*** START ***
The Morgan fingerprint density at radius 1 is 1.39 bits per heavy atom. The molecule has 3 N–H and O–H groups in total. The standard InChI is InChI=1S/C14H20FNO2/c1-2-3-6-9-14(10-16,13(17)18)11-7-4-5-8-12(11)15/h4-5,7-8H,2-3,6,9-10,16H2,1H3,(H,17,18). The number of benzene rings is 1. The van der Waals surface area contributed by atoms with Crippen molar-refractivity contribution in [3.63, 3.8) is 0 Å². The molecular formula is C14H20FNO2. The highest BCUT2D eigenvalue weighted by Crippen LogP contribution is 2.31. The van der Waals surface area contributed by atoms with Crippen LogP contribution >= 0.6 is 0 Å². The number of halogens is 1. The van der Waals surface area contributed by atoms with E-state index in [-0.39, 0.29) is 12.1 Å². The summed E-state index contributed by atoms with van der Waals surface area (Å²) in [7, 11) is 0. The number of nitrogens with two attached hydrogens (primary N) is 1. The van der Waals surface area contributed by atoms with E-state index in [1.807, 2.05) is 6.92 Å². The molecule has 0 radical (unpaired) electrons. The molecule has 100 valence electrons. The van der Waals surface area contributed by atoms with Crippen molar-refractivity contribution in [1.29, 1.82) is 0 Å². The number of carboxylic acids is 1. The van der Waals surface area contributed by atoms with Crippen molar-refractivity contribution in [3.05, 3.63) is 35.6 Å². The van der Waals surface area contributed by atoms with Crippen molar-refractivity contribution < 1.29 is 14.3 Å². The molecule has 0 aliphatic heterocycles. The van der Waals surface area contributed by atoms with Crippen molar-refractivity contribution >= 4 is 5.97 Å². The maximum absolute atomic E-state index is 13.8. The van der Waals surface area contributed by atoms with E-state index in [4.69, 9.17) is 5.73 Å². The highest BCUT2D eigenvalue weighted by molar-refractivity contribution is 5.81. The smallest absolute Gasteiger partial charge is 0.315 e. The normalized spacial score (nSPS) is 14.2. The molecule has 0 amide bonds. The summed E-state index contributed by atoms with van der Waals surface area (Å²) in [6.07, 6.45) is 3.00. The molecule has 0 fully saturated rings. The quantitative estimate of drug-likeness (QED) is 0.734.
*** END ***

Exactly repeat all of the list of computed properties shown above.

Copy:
The Morgan fingerprint density at radius 1 is 1.39 bits per heavy atom. The molecule has 3 N–H and O–H groups in total. The standard InChI is InChI=1S/C14H20FNO2/c1-2-3-6-9-14(10-16,13(17)18)11-7-4-5-8-12(11)15/h4-5,7-8H,2-3,6,9-10,16H2,1H3,(H,17,18). The number of benzene rings is 1. The van der Waals surface area contributed by atoms with Crippen molar-refractivity contribution in [3.63, 3.8) is 0 Å². The molecular formula is C14H20FNO2. The highest BCUT2D eigenvalue weighted by Crippen LogP contribution is 2.31. The van der Waals surface area contributed by atoms with Crippen LogP contribution >= 0.6 is 0 Å². The number of halogens is 1. The van der Waals surface area contributed by atoms with E-state index in [-0.39, 0.29) is 12.1 Å². The summed E-state index contributed by atoms with van der Waals surface area (Å²) in [7, 11) is 0. The number of nitrogens with two attached hydrogens (primary N) is 1. The van der Waals surface area contributed by atoms with E-state index in [1.807, 2.05) is 6.92 Å². The molecule has 0 radical (unpaired) electrons. The molecule has 100 valence electrons. The van der Waals surface area contributed by atoms with Crippen molar-refractivity contribution in [1.29, 1.82) is 0 Å². The number of carboxylic acids is 1. The van der Waals surface area contributed by atoms with Crippen molar-refractivity contribution in [3.05, 3.63) is 35.6 Å². The van der Waals surface area contributed by atoms with Crippen molar-refractivity contribution < 1.29 is 14.3 Å². The molecule has 0 aliphatic heterocycles. The van der Waals surface area contributed by atoms with Crippen molar-refractivity contribution >= 4 is 5.97 Å². The maximum absolute atomic E-state index is 13.8. The van der Waals surface area contributed by atoms with E-state index in [4.69, 9.17) is 5.73 Å². The highest BCUT2D eigenvalue weighted by molar-refractivity contribution is 5.81. The smallest absolute Gasteiger partial charge is 0.315 e. The normalized spacial score (nSPS) is 14.2. The molecule has 0 amide bonds. The summed E-state index contributed by atoms with van der Waals surface area (Å²) in [6.07, 6.45) is 3.00. The molecule has 0 fully saturated rings. The quantitative estimate of drug-likeness (QED) is 0.734.